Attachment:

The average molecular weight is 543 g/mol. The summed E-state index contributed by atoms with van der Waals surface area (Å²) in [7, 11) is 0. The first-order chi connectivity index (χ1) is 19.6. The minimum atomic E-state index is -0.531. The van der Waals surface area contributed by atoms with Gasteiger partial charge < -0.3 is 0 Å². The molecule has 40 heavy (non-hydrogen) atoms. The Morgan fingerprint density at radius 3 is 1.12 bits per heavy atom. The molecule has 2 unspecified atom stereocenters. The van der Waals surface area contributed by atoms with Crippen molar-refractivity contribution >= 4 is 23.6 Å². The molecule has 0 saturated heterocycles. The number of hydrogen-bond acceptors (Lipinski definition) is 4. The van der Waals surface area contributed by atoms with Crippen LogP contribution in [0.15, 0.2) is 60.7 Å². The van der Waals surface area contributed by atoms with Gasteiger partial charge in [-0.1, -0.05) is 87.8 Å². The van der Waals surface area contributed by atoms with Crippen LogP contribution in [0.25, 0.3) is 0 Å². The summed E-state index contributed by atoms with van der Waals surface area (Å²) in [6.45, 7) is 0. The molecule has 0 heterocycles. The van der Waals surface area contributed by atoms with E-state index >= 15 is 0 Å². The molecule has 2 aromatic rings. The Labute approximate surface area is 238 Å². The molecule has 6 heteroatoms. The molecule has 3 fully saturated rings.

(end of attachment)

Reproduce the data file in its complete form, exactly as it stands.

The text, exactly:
The average molecular weight is 543 g/mol. The summed E-state index contributed by atoms with van der Waals surface area (Å²) in [7, 11) is 0. The first-order chi connectivity index (χ1) is 19.6. The minimum atomic E-state index is -0.531. The van der Waals surface area contributed by atoms with Gasteiger partial charge < -0.3 is 0 Å². The molecule has 40 heavy (non-hydrogen) atoms. The Morgan fingerprint density at radius 3 is 1.12 bits per heavy atom. The molecule has 2 unspecified atom stereocenters. The van der Waals surface area contributed by atoms with Crippen molar-refractivity contribution >= 4 is 23.6 Å². The molecule has 0 saturated heterocycles. The number of hydrogen-bond acceptors (Lipinski definition) is 4. The van der Waals surface area contributed by atoms with Crippen LogP contribution in [0.15, 0.2) is 60.7 Å². The van der Waals surface area contributed by atoms with Gasteiger partial charge in [-0.1, -0.05) is 87.8 Å². The van der Waals surface area contributed by atoms with Crippen LogP contribution in [0.25, 0.3) is 0 Å². The summed E-state index contributed by atoms with van der Waals surface area (Å²) in [6.45, 7) is 0. The molecule has 0 heterocycles. The van der Waals surface area contributed by atoms with E-state index >= 15 is 0 Å². The molecule has 2 aromatic rings. The Labute approximate surface area is 238 Å². The molecule has 6 heteroatoms. The molecule has 3 fully saturated rings.